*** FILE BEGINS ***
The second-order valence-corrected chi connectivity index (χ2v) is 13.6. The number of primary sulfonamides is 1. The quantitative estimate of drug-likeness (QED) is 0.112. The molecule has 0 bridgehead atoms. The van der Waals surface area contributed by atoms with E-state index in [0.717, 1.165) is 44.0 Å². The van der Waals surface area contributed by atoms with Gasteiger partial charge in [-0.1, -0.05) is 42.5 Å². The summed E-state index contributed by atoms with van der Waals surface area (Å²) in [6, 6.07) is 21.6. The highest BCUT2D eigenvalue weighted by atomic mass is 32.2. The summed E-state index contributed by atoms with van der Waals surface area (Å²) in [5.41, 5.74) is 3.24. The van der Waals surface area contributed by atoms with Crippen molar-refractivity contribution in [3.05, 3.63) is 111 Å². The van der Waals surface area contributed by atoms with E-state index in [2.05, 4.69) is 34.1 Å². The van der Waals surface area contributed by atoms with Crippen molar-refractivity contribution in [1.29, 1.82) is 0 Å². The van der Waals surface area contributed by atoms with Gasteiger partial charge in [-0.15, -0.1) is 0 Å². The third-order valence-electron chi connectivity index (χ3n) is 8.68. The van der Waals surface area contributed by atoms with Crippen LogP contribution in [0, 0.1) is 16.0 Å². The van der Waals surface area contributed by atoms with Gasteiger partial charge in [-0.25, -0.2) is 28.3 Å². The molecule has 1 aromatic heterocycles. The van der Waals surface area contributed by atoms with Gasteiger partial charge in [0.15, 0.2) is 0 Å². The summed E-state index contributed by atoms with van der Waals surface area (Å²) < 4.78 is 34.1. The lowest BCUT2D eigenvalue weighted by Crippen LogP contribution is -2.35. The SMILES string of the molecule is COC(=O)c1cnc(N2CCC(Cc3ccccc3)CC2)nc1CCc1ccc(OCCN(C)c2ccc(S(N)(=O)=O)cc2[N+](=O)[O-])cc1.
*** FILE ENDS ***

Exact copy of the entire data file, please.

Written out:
The second-order valence-corrected chi connectivity index (χ2v) is 13.6. The number of primary sulfonamides is 1. The quantitative estimate of drug-likeness (QED) is 0.112. The molecule has 0 bridgehead atoms. The van der Waals surface area contributed by atoms with E-state index in [0.717, 1.165) is 44.0 Å². The van der Waals surface area contributed by atoms with Gasteiger partial charge in [-0.1, -0.05) is 42.5 Å². The summed E-state index contributed by atoms with van der Waals surface area (Å²) in [6, 6.07) is 21.6. The highest BCUT2D eigenvalue weighted by atomic mass is 32.2. The summed E-state index contributed by atoms with van der Waals surface area (Å²) in [5.41, 5.74) is 3.24. The van der Waals surface area contributed by atoms with Crippen molar-refractivity contribution in [3.05, 3.63) is 111 Å². The van der Waals surface area contributed by atoms with E-state index in [2.05, 4.69) is 34.1 Å². The van der Waals surface area contributed by atoms with Crippen molar-refractivity contribution in [1.29, 1.82) is 0 Å². The van der Waals surface area contributed by atoms with Gasteiger partial charge in [-0.15, -0.1) is 0 Å². The third-order valence-electron chi connectivity index (χ3n) is 8.68. The van der Waals surface area contributed by atoms with Crippen LogP contribution in [0, 0.1) is 16.0 Å². The van der Waals surface area contributed by atoms with Gasteiger partial charge in [-0.25, -0.2) is 28.3 Å². The molecule has 1 aromatic heterocycles. The van der Waals surface area contributed by atoms with Gasteiger partial charge in [0.15, 0.2) is 0 Å². The summed E-state index contributed by atoms with van der Waals surface area (Å²) < 4.78 is 34.1. The lowest BCUT2D eigenvalue weighted by Crippen LogP contribution is -2.35. The SMILES string of the molecule is COC(=O)c1cnc(N2CCC(Cc3ccccc3)CC2)nc1CCc1ccc(OCCN(C)c2ccc(S(N)(=O)=O)cc2[N+](=O)[O-])cc1.